This week someone described my writing as “pedantic” and another person said my content was all thrusting and nipples and they asked me why sex shows up in every story I write. Another writer said you could be really great, but….you shouldn’t be so focused on sexuality.
When Elizabeth Wurtzel died, I had a catch in my throat. She truly changed the publishing paradigm for women, and I paused all day to honor her. The cover of her second book was her giving everyone the middle finger, because she was so criticized for her first best selling book. God bless that woman for her courage, her different, her warrior, for taking the shame out of the wild and the sad at an age when most are so deep in it they often can’t find the words.
For all writers and readers out there, please consider Elizabeth Wurtzel, Cheryl Strayed, Lidia Yuknavitch, Audre Lorde, Jeanette Walls, Maya Angelou and so many other women who gave you permission. They taught us it’s okay to write the truth, no matter how dark or painful, because it leads us somewhere else.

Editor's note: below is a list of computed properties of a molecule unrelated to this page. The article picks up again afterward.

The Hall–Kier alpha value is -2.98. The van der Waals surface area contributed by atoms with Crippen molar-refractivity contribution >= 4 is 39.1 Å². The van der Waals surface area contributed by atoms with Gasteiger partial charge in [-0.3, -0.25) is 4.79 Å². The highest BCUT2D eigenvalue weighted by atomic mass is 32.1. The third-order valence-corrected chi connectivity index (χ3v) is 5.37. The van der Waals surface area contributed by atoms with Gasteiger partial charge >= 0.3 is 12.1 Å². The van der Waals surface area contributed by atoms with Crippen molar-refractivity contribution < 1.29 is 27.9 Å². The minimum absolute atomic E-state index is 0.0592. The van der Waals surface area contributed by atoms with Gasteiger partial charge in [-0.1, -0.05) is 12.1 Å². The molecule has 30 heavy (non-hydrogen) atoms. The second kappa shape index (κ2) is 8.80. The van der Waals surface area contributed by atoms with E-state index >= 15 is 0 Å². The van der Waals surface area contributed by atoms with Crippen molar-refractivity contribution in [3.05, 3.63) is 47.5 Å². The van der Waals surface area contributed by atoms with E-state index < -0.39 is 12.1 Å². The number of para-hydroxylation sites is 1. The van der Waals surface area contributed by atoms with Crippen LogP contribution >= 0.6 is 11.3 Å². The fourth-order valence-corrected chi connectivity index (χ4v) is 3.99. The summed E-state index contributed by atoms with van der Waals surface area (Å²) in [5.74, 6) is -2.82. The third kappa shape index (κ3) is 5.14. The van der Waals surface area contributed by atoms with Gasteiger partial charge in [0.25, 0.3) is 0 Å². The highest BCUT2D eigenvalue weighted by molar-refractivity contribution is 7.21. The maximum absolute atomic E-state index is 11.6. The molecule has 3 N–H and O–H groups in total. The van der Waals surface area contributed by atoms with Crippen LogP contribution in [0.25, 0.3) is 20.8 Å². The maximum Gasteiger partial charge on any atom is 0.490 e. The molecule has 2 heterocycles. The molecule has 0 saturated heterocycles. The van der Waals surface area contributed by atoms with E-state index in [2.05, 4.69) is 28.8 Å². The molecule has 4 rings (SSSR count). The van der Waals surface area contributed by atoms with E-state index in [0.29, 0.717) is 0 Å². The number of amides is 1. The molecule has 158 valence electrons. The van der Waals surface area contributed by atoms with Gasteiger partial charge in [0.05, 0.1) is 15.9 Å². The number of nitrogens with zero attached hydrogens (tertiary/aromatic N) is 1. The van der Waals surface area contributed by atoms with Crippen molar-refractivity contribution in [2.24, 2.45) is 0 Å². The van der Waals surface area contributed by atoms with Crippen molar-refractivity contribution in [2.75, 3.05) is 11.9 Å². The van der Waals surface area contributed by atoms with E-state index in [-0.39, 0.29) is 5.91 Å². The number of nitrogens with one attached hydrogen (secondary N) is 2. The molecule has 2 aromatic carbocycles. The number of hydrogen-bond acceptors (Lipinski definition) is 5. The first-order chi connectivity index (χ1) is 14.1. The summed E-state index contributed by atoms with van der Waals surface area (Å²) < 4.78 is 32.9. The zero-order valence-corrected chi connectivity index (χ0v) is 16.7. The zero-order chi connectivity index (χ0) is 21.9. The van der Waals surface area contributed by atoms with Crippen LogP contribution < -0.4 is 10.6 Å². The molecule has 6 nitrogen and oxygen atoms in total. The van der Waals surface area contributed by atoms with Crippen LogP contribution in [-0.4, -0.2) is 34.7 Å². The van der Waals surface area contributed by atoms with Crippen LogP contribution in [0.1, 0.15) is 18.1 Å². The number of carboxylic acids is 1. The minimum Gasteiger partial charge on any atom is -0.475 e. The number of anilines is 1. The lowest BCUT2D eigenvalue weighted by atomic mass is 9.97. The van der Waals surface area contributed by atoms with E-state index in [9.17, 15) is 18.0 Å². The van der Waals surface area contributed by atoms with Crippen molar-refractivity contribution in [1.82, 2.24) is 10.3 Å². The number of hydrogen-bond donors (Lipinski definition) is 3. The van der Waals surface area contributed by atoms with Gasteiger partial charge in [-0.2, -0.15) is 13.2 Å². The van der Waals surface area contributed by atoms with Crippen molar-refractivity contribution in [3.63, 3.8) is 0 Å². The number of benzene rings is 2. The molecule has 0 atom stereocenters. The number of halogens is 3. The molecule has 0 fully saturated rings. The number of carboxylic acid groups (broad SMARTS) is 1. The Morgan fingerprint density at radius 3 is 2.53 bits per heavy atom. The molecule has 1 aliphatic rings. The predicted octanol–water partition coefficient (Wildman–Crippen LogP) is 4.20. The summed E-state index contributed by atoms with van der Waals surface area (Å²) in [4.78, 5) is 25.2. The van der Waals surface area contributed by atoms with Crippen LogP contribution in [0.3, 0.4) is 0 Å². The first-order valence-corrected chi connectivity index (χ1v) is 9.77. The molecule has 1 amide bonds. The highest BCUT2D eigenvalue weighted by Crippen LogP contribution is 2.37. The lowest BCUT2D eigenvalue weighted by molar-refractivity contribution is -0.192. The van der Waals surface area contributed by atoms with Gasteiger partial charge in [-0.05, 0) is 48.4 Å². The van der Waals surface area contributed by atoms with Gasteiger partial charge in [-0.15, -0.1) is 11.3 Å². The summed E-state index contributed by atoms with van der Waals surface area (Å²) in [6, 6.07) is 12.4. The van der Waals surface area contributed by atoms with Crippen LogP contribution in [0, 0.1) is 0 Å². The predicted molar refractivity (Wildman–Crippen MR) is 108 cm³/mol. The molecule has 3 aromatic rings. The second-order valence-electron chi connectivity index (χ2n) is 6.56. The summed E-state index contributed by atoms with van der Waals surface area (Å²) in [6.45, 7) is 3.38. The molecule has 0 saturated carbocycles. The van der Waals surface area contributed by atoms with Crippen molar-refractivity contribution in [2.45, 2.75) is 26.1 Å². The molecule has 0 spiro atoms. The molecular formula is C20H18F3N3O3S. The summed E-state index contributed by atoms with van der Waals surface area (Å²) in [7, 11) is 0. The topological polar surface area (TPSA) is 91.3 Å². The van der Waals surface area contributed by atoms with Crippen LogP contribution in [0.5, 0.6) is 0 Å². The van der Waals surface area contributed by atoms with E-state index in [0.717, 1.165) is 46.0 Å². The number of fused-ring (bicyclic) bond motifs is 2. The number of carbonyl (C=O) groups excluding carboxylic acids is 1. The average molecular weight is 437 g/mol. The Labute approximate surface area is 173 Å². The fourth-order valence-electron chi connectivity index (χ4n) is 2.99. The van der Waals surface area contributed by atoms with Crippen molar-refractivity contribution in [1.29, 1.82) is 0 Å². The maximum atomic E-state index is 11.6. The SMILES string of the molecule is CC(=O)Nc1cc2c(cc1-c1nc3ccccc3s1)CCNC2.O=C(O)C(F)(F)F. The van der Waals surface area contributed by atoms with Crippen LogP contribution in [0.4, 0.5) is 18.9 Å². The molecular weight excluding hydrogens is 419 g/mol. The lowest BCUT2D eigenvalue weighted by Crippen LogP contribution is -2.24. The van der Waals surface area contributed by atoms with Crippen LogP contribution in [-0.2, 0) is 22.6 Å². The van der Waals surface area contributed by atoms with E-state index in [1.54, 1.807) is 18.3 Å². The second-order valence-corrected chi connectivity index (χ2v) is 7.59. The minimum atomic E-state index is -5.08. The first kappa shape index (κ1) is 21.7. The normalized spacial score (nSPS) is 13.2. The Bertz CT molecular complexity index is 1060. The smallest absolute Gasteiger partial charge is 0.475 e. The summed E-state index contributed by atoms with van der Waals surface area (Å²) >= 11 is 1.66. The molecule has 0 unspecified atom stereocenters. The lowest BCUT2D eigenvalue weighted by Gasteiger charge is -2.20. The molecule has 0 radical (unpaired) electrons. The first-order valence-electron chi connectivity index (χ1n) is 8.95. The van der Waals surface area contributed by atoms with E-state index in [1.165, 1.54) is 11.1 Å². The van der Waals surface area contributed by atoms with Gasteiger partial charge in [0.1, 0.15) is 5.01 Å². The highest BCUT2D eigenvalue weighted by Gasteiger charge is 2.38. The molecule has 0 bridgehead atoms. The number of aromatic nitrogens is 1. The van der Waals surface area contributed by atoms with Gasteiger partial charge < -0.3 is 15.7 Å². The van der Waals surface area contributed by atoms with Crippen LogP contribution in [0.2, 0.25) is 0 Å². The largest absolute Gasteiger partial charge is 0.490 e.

We don’t write for popularity.
We don’t write hoping we will have mindless followers who see the world the same.
We write because we have to, because we have no other choice.
We write because changing the lens on a camera matters, and we keep changing that lens so everything matters.
We write because it’s like putting on our own oxygen mask first when someone we love may be choking beside us.
Writing is challenging, it’s liberating, it’s ass backwards and doesn’t make sense to everybody.
If one author’s writing doesn’t make sense to you, read someone who does make sense to you. There are many great writers out there. We are not writing to make everybody love us.
Last, we write because the alternative might just be too much to bear.
We write to open our minds, heal our wounds, change our own thought patterns – and to stay in discovery.
So I’m giving you all permission to write however the fuck you want to write.
The road has already been paved.
Tell your story however it resonates for you, and know that it might enrage and upset some people, or make it hard for them to look at that part of themselves they aren’t ready to see.
Your writing will make someone uncomfortable.
Burn it up, writers. Let’s make this the decade of truth. Place your words like flames on the page and then hold the ashes of story in your hands.
We will all grab a part of you as you float through the air.